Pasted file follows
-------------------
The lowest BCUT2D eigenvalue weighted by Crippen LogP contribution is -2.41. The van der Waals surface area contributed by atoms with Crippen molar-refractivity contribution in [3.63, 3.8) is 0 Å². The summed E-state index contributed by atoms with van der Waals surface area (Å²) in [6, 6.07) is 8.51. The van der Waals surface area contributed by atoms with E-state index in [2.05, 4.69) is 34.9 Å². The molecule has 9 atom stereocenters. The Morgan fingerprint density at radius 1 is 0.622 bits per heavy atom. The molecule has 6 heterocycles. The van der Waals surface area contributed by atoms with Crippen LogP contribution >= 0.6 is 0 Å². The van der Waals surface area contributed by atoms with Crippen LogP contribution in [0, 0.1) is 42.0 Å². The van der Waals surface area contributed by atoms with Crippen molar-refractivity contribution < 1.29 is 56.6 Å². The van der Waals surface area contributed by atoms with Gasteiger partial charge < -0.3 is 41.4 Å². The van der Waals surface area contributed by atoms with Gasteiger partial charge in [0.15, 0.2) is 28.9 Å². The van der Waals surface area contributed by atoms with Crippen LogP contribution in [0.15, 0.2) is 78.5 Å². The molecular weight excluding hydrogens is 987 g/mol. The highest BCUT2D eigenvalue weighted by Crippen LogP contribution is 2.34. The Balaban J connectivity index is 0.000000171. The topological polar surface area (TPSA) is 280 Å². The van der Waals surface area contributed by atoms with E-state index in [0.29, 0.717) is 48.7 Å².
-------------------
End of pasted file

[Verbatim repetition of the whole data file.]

The lowest BCUT2D eigenvalue weighted by Crippen LogP contribution is -2.41. The van der Waals surface area contributed by atoms with Crippen molar-refractivity contribution in [3.63, 3.8) is 0 Å². The summed E-state index contributed by atoms with van der Waals surface area (Å²) in [6, 6.07) is 8.51. The van der Waals surface area contributed by atoms with E-state index in [2.05, 4.69) is 34.9 Å². The molecule has 9 atom stereocenters. The Morgan fingerprint density at radius 1 is 0.622 bits per heavy atom. The molecule has 6 heterocycles. The van der Waals surface area contributed by atoms with Crippen LogP contribution >= 0.6 is 0 Å². The van der Waals surface area contributed by atoms with Crippen LogP contribution in [0, 0.1) is 42.0 Å². The van der Waals surface area contributed by atoms with Crippen molar-refractivity contribution < 1.29 is 56.6 Å². The van der Waals surface area contributed by atoms with Gasteiger partial charge < -0.3 is 41.4 Å². The van der Waals surface area contributed by atoms with Gasteiger partial charge in [0.15, 0.2) is 28.9 Å². The van der Waals surface area contributed by atoms with Crippen LogP contribution in [0.15, 0.2) is 78.5 Å². The molecular weight excluding hydrogens is 987 g/mol. The highest BCUT2D eigenvalue weighted by Crippen LogP contribution is 2.34. The Balaban J connectivity index is 0.000000171. The topological polar surface area (TPSA) is 280 Å². The van der Waals surface area contributed by atoms with E-state index in [0.29, 0.717) is 48.7 Å².